Last month the cloud blogosphere was abuzz with talk of expected IaaS developments from both Google (NASDAQ: GOOG) and Microsoft (NASDAQ: MSFT). As expected, Redmond announced new IaaS capabilities and other updates at its Meet Windows Azure event this past week.

The updates have been described as bold moves aimed at an IaaS provider and market leader we all know: Amazon Web Services. They're sensible moves as well—while PaaS supports Microsoft’s established relationship with developers, at present IaaS is where the money is in the cloud, and with enhanced hybrid cloud capability and open source software support—including Linux—Microsoft has added some appealing tools to help strengthen its market share.

The IaaS capabilities also are a sign of how Microsoft has come from its monopolist mindset in pursuing the cloud market: Once upon a time Linux was an open source threat to its Windows OS hegemony. Along with the IaaS capabilities and other updates, Microsoft in a company blog announced Azure will permit users to run SUSE Linux Enterprise Server 11 SP2, OpenSUSE 12.1, CentOS 6.2, Ubuntu 12.04, Windows Server 2008 R2 and the Windows Server 2012 Release Candidate.

In addition to the blog, Microsoft Corporate Vice President Scott Guthrie gave the keynote presentation at the Meet Windows Azure event. Highlights of the service upgrades include:

  • Windows Azure Virtual Machines: Virtual Machines will give customers application mobility, allowing them to migrate virtual hard disks (VHDs) back and forth between on-premises and the cloud, such as Microsoft SQL Server or Microsoft SharePoint, or even customized Windows Server or Linux images. VHD is in use by hundreds of vendors and is a freely available specification covered under the Microsoft Open Specification Promise.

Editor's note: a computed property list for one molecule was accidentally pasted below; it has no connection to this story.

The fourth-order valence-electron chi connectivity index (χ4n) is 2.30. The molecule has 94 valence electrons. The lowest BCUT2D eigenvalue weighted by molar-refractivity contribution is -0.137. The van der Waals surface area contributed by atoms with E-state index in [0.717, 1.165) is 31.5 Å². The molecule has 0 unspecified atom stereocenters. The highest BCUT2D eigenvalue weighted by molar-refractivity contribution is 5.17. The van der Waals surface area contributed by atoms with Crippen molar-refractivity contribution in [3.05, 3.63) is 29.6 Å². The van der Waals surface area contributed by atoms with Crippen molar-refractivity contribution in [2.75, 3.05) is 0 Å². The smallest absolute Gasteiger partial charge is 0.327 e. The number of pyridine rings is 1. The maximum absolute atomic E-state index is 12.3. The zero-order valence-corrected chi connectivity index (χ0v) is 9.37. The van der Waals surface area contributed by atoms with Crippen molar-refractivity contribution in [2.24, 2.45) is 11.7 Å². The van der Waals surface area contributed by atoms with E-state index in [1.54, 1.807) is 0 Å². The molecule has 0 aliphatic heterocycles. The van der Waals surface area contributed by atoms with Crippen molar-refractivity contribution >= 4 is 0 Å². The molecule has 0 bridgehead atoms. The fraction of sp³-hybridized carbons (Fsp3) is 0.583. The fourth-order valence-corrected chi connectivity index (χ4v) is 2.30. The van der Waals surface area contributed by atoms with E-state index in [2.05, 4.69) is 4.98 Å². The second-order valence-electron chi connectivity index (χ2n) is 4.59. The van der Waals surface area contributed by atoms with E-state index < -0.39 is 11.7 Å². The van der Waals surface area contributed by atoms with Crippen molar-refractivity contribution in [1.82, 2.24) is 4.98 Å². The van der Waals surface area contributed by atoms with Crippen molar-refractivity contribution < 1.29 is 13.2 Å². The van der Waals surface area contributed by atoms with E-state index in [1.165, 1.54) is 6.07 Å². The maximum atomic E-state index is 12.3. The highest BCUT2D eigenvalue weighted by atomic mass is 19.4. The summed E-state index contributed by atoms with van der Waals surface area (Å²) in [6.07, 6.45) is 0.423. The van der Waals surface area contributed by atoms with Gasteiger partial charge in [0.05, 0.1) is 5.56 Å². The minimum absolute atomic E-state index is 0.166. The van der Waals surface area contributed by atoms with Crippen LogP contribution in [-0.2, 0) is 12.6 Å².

• Windows Azure Virtual Network: This allows customers to deploy and manage virtual private networks (VPNs) in Windows Azure as well as securely extend on-premises networks into the cloud, providing control over network topology, including configuration of IP addresses, routing tables and security policies. Virtual Network uses the industry-standard IP SEC protocol to provide a secure connection between customer VPNs and Windows Azure.

  • Windows Azure Web Sites: Customers can build web sites and applications with this elastic solution supporting .NET, Node.js, and PHP with common deployment techniques such as Git and FTP. Windows Azure Web Sites allow easy deployment of open source applications including WordPress, Joomla!, DotNetNuke, Umbraco, Drupal and others.

  • New tools, language support, and SDK: Windows Azure SDK June 2012 will include new developer capabilities for writing code against new service improvements along with updated support for Java, PHP and .NET, and the addition of Python as a language on Windows Azure. Additionally, the SDK now has 100 percent command line support for both Windows and Mac.

  • Expanded Geography: Windows Azure will be available to customers in 48 new countries, including Russia, South Korea, Taiwan, Turkey, Egypt, South Africa and Ukraine. Windows Azure after this rollout will be available in 89 countries and in 19 local currencies.

Talkin’ Cloud readers can visit the Windows Azure webpage to read up on its new capabilities. In addition, readers can click here for the Microsoft partner program overview.